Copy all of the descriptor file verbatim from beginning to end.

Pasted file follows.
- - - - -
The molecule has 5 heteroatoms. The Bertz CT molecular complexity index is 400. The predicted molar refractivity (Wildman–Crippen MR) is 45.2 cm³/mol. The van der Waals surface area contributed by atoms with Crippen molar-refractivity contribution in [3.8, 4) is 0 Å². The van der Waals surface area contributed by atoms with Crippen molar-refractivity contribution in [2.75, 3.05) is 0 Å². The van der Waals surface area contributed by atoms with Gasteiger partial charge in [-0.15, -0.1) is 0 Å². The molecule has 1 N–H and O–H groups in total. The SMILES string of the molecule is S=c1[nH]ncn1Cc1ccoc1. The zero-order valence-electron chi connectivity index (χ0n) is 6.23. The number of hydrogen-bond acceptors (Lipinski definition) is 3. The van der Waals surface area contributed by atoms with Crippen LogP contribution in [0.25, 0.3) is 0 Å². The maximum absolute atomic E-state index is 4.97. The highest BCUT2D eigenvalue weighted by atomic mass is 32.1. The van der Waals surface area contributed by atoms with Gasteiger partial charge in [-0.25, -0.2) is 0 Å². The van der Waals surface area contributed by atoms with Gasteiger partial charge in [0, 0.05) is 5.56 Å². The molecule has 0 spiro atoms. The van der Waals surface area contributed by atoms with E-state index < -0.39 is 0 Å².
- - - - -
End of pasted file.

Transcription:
The molecule has 5 heteroatoms. The Bertz CT molecular complexity index is 400. The predicted molar refractivity (Wildman–Crippen MR) is 45.2 cm³/mol. The van der Waals surface area contributed by atoms with Crippen molar-refractivity contribution in [3.8, 4) is 0 Å². The van der Waals surface area contributed by atoms with Crippen molar-refractivity contribution in [2.75, 3.05) is 0 Å². The van der Waals surface area contributed by atoms with Gasteiger partial charge in [-0.15, -0.1) is 0 Å². The molecule has 1 N–H and O–H groups in total. The SMILES string of the molecule is S=c1[nH]ncn1Cc1ccoc1. The zero-order valence-electron chi connectivity index (χ0n) is 6.23. The number of hydrogen-bond acceptors (Lipinski definition) is 3. The van der Waals surface area contributed by atoms with Crippen LogP contribution in [0.25, 0.3) is 0 Å². The maximum absolute atomic E-state index is 4.97. The highest BCUT2D eigenvalue weighted by atomic mass is 32.1. The van der Waals surface area contributed by atoms with Gasteiger partial charge in [-0.25, -0.2) is 0 Å². The van der Waals surface area contributed by atoms with Gasteiger partial charge in [0, 0.05) is 5.56 Å². The molecule has 0 spiro atoms. The van der Waals surface area contributed by atoms with E-state index < -0.39 is 0 Å².